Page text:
Joined: 14 Dec 2009
United States
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Karma: 16
This is good info guys, thanks a ton. I adjusted the height of the bridge and it eliminated most of the problem, still some minor buzzing with the first and second frets. My guess is that I did end up changing the gauges of the strings. I prefer light, and being a Schecter, maybe the previous owner had mediums? I suppose I could send him a note and ask.

@DanielM, thanks for the tip!

guitarslinger124, I am surprised by this information. I have always done it this way, since it allows me to keep my guitar clean and my frets well taken care of. I know having no strings on can affect the neck, but I thought this wasn't an issue if only off for about 15 minutes or so. Regardless, I will heed the advice and switch strings out one at a time from now on! It needed to be cleaned. Unfortunately when I picked it up (craigslist), it was filthy. Played fine though, so it wasonly mildly annoying that I needed to thoroughly clean the guitar. I am anal when it comes to the cleanliness of my instruments.

@tinyskateboard, it is red! I will post pics in the bear future.

@Moshzilla1016, yeah this makes a lot of sense. Hopefully if I need to have this done, the tech will let me watch and learn. I don't want to be dependent on others for things I can do myself. It is one thing to lean on a community of people for knowledge, something totally different imo to lean on others to do things you can do yourself. I want to be able to solve technical issues myself if I can! :o)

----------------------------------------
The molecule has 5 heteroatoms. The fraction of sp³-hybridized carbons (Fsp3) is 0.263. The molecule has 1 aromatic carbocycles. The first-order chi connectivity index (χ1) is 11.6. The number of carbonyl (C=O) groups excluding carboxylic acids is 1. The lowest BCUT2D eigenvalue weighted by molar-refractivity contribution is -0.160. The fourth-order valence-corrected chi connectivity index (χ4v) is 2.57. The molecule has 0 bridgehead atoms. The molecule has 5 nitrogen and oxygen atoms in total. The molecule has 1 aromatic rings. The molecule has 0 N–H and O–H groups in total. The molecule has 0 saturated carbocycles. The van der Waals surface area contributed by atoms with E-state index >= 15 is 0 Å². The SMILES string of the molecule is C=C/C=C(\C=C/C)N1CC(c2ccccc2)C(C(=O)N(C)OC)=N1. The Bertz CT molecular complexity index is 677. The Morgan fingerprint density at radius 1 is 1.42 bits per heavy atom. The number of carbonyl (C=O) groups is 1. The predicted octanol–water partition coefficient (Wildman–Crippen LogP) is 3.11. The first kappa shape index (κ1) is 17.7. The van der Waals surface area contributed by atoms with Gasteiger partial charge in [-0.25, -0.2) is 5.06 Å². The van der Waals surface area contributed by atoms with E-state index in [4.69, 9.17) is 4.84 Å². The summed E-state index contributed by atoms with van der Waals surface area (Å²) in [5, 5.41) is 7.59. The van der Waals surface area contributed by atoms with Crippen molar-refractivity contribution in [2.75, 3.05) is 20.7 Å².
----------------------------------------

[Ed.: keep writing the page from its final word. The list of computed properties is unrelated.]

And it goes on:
Thanks for all the responses guys!
MoshZilla1016  
4 May 2012 19:07 | Quote
Joined: 10 Jul 2010
United States
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I totally agree. You can do it yourself. I just recommended the tech for the reason DanielM mentioned..fear. I learned how to make the adjustments from the manual that came with my tremolo. With a little studying and some common sense it's not that difficult. Looking forward the pics. Congrats dude!
btimm  
5 May 2012 00:54 | Quote
Joined: 14 Dec 2009
United States
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Didn't want to start another thread, so see the sticky for pics of the new guitar!!
Guitarslinger124  
5 May 2012 15:08 | Quote
Joined: 25 Jul 2007
United States
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Moderator
btimm says:
guitarslinger124, I am surprised by this information. I have always done it this way, since it allows me to keep my guitar clean and my frets well taken care of. I know having no strings on can affect the neck, but I thought this wasn't an issue if only off for about 15 minutes or so. Regardless, I will heed the advice and switch strings out one at a time from now on! It needed to be cleaned. Unfortunately when I picked it up (craigslist), it was filthy. Played fine though, so it wasonly mildly annoying that I needed to thoroughly clean the guitar. I am anal when it comes to the cleanliness of my instruments.